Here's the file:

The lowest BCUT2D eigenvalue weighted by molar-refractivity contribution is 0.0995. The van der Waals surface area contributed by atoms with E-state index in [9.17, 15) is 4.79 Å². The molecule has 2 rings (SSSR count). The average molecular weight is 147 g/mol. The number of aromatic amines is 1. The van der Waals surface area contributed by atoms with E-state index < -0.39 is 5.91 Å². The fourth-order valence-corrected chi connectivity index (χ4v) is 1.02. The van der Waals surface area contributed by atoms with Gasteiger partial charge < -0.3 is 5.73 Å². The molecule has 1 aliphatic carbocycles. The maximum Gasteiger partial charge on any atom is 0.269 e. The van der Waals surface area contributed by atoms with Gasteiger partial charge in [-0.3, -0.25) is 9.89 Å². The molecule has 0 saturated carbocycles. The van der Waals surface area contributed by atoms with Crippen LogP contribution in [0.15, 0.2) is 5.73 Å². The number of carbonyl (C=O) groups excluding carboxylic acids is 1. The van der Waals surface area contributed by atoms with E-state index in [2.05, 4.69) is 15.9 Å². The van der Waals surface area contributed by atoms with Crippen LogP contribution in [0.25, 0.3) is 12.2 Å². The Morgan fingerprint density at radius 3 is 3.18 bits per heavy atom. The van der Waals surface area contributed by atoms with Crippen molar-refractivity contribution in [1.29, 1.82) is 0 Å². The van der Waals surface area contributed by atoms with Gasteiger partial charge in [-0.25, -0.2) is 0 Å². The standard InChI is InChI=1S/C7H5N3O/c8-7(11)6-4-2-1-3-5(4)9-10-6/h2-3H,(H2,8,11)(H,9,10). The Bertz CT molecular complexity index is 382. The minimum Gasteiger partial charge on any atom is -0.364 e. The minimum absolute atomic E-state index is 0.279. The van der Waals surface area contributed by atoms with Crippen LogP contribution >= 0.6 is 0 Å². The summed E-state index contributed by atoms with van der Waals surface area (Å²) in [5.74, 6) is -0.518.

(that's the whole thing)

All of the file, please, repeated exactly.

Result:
The lowest BCUT2D eigenvalue weighted by molar-refractivity contribution is 0.0995. The van der Waals surface area contributed by atoms with E-state index in [9.17, 15) is 4.79 Å². The molecule has 2 rings (SSSR count). The average molecular weight is 147 g/mol. The number of aromatic amines is 1. The van der Waals surface area contributed by atoms with E-state index < -0.39 is 5.91 Å². The fourth-order valence-corrected chi connectivity index (χ4v) is 1.02. The van der Waals surface area contributed by atoms with Gasteiger partial charge < -0.3 is 5.73 Å². The molecule has 1 aliphatic carbocycles. The maximum Gasteiger partial charge on any atom is 0.269 e. The van der Waals surface area contributed by atoms with Gasteiger partial charge in [-0.3, -0.25) is 9.89 Å². The molecule has 0 saturated carbocycles. The van der Waals surface area contributed by atoms with Crippen LogP contribution in [0.15, 0.2) is 5.73 Å². The number of carbonyl (C=O) groups excluding carboxylic acids is 1. The van der Waals surface area contributed by atoms with E-state index in [2.05, 4.69) is 15.9 Å². The van der Waals surface area contributed by atoms with Crippen LogP contribution in [0.25, 0.3) is 12.2 Å². The Morgan fingerprint density at radius 3 is 3.18 bits per heavy atom. The van der Waals surface area contributed by atoms with Crippen molar-refractivity contribution in [1.29, 1.82) is 0 Å². The van der Waals surface area contributed by atoms with Gasteiger partial charge in [-0.25, -0.2) is 0 Å². The standard InChI is InChI=1S/C7H5N3O/c8-7(11)6-4-2-1-3-5(4)9-10-6/h2-3H,(H2,8,11)(H,9,10). The Bertz CT molecular complexity index is 382. The minimum Gasteiger partial charge on any atom is -0.364 e. The minimum absolute atomic E-state index is 0.279. The van der Waals surface area contributed by atoms with Crippen LogP contribution >= 0.6 is 0 Å². The summed E-state index contributed by atoms with van der Waals surface area (Å²) in [5.74, 6) is -0.518.